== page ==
Molecular Pharmacology: Search for New
Target-Drug in Neoplasia’s
Wendell Mauro Soeiro Pantoja1,2*
1Hospitalar Pharmacist, National Institute of Cancer, Brazil
2Graduate Program in Translational Biomedicine, UNIGRANRIO/INMETRO/UEZO, Brazil
Submission: April 18, 2019; Published: April 25, 2019
*Corresponding author: Wendell Mauro Soeiro Pantoja, Hospitalar Pharmacist, National Institute of Cancer, Rio de Janeiro, Graduate Program in Translational Biomedicine, UNIGRANRIO/INMETRO/UEZO, Duque de Caxias, Brazil
How to cite this article: Wendell M S P. Molecular Pharmacology: Search for New Target-Drug in Neoplasia’s. Glob J Pharmaceu Sci. 2019; 7(2): 555710.DOI: 10.19080/GJPPS.2019.06.555710.
Neoplastic diseases are the second cause of death and according to annual statistics. Malignant brain tumors and head and neck cancer, including mouth cancer are the most common, and although they have a low incidence, have a high mortality rate. Currently, 90% of chemotherapy failures occur during invasion and metastasis of tumors related to drug resistance. Administration of a given drug, even in therapeutic amounts, leads to many tumor cells from patients becoming resistant to the drug. Thus, drug resistance appears as a serious problem in the field of cancer, since there are several mechanisms of avoidance.
Recent findings point to the important role of the tumor micro environment in the discussion of drug resistance as the main reason for the relapse and incurability of various types of cancer. The tumor micro environment involves cancer stem cells (CSC), an extracellular matrix (ECM), and various soluble factors that include cytokines and growth factors. The communication of tumor-tumor cells, tumor-cell-stroma communication, as well as the tumor-ECM interface, contributes to direct cellular interaction mediated by drug resistance .
Cancer stem cells share several normal stem cells that provide a long lifespan, including silencing, resistance to drugs and toxins through the expression of drug efflux transporters, active DNA repair ability and resistance to apoptosis, niche-vascular numbness, stability to hypoxia and increased activity of repair enzymes. Cells expressing highly multi drug resistance protein 1 (MRP1) confer resistance to a variety of anticancer drugs from natural products, including vinca alkaloids, anthracyclines and epipodophyllotoxins .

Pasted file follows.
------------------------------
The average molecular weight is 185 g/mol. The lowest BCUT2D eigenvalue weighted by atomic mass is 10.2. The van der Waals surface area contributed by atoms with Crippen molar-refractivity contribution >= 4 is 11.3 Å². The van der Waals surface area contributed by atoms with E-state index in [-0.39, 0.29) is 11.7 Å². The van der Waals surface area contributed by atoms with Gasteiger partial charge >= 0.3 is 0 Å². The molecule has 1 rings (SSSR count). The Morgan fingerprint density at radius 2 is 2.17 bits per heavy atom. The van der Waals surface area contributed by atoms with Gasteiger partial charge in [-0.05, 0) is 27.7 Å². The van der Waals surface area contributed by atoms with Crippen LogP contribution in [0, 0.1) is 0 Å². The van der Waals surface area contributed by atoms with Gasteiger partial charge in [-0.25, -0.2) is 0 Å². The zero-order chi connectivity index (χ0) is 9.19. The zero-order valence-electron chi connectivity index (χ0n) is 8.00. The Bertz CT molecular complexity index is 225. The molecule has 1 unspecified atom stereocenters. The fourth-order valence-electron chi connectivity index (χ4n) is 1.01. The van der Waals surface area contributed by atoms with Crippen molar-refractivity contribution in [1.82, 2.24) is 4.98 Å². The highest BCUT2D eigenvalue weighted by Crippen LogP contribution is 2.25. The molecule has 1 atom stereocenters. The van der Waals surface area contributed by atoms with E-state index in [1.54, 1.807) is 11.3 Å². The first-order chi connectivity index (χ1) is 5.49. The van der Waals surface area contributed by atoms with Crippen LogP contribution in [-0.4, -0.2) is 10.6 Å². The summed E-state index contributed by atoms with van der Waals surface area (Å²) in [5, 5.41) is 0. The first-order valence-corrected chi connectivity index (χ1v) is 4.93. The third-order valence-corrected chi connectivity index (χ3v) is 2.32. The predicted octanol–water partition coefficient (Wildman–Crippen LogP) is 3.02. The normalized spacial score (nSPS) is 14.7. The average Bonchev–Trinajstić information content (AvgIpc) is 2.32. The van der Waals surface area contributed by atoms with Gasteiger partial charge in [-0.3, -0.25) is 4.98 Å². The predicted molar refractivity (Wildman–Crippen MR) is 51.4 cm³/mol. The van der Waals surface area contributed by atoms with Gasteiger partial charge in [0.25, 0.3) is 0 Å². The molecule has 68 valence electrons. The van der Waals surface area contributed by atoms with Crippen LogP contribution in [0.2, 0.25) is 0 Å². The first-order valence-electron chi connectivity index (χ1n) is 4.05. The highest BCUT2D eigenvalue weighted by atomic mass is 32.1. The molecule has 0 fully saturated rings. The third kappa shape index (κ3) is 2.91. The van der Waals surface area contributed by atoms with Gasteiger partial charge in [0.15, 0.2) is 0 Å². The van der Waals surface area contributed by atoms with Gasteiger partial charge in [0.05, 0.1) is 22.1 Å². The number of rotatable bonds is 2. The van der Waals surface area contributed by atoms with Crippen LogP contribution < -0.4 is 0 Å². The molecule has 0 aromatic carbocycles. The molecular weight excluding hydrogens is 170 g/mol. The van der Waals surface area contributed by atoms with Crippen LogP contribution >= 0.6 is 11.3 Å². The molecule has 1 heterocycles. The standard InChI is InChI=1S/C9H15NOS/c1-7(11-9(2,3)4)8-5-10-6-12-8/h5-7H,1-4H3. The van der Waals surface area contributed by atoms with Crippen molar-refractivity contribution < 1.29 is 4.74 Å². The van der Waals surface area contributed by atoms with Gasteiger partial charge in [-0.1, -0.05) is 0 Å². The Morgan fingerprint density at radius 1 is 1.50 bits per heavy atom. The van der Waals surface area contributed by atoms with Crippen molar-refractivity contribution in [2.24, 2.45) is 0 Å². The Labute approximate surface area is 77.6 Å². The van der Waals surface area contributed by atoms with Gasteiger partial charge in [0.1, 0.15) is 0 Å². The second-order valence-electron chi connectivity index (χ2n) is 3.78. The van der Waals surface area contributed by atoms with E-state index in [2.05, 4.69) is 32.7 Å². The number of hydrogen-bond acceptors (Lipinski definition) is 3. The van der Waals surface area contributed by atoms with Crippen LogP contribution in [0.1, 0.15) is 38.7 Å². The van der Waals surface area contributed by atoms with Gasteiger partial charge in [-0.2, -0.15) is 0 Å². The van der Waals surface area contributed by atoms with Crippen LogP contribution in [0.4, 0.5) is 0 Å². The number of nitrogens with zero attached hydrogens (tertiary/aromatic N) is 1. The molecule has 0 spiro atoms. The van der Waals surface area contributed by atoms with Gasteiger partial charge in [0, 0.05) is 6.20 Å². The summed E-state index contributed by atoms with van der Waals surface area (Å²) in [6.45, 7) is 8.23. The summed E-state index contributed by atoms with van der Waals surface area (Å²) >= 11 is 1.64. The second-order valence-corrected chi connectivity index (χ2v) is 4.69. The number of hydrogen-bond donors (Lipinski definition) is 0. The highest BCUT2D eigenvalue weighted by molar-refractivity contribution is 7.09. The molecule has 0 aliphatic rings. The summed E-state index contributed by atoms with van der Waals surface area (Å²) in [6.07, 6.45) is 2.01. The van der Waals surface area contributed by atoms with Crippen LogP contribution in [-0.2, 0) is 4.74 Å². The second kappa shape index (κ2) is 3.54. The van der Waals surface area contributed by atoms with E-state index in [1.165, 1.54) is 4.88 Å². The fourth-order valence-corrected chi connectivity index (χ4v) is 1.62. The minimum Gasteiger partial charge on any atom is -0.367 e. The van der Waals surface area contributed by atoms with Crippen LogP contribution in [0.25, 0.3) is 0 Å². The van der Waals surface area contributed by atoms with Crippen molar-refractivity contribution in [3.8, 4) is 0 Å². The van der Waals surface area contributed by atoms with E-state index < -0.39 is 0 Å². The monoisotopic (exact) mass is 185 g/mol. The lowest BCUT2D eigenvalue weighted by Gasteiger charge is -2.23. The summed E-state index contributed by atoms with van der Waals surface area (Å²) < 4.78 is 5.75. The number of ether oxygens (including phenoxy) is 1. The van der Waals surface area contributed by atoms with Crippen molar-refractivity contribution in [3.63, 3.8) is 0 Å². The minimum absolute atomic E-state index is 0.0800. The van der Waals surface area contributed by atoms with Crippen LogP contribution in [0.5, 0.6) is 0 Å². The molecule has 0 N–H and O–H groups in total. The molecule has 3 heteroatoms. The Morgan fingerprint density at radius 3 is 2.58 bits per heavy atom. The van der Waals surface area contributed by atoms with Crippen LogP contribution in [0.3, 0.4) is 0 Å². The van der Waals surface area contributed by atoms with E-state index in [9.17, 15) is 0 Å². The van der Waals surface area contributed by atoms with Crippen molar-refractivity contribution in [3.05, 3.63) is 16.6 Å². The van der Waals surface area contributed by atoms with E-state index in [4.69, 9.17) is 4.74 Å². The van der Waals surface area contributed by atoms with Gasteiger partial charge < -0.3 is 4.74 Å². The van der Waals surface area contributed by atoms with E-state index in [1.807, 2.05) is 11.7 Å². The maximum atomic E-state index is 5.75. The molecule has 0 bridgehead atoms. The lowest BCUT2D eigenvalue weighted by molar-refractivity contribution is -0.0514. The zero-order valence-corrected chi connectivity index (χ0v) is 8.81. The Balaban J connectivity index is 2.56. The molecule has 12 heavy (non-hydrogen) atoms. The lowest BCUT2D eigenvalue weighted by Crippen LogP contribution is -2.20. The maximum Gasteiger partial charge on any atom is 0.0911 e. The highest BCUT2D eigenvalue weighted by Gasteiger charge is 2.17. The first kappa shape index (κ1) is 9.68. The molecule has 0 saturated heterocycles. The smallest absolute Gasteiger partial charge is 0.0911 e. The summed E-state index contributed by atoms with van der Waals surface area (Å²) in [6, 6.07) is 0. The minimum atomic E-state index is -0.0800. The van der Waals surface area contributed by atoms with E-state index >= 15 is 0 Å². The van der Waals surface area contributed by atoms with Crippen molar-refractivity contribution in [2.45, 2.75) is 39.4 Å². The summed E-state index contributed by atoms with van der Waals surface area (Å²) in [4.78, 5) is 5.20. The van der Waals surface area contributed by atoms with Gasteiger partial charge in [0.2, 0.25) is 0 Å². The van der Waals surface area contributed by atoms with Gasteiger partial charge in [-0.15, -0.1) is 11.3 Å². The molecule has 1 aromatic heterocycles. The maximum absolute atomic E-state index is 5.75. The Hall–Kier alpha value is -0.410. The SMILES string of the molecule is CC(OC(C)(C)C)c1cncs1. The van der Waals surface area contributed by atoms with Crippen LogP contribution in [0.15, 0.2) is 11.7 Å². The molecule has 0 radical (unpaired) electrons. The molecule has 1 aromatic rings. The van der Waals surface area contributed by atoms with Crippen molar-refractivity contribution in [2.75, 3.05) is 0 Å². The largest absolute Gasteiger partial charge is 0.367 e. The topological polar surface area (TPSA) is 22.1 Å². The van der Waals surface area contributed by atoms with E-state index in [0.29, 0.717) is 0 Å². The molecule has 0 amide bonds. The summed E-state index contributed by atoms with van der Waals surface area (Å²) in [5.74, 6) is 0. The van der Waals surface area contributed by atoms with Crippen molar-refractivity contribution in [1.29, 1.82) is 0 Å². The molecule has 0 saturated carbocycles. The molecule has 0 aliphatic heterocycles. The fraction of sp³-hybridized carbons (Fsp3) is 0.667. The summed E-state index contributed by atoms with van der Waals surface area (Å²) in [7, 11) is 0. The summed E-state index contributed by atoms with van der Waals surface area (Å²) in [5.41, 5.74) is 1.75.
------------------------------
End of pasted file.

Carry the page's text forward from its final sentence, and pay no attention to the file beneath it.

The transcription factor group-box of high mobility determinant region of the sex Y-box 2 (SOX2) is essential for the maintenance of stem cells from the initial development until adult tissues. SOX2 can reprogram differentiated cells into pluripotent cells in conjunction with other factors and is overexpressed in various types of cancer. In GBM, SOX2 is a marker of CSCs in both primary and neurosphere cultures and is associated with coexpression with various lineage markers, suggesting that its expression extends beyond CSCs, encompassing neoplastic cells with more differentiated molecular subtypes. Finally, Vimentin, a multifunctional intermediate filament that interacts with several other proteins and participates in several cellular functions. Overexpression of vimentin has been reported in several tumor cell lines, including central nervous system tumor, prostate cancer, malignant melanoma, and lung cancer cell lines. Overexpression of vimentin has also been associated with increased cancer cell growth, invasion and migration, suggesting that vimentin participates in the promotion of these tumorigenic events and would serve as a target for cancer therapy .
Our present work, developing in the Molecular Biomedicine of the Brain Laboratory (MBBL) seeks to associate the study of the expression of tumor markers of resistance to chemotherapeutic treatment – SOX2, MRP1 and Vimentin. Using the combination of drugs used in several types of tumors and identifying markers that causes chemotherapy resistance that leads to relapses and refractories tumors which lead to a poor prognosis and decrease survival and quality of life, thus seeking to establish possible alternatives both diagnostic and targets for the development of new drugs.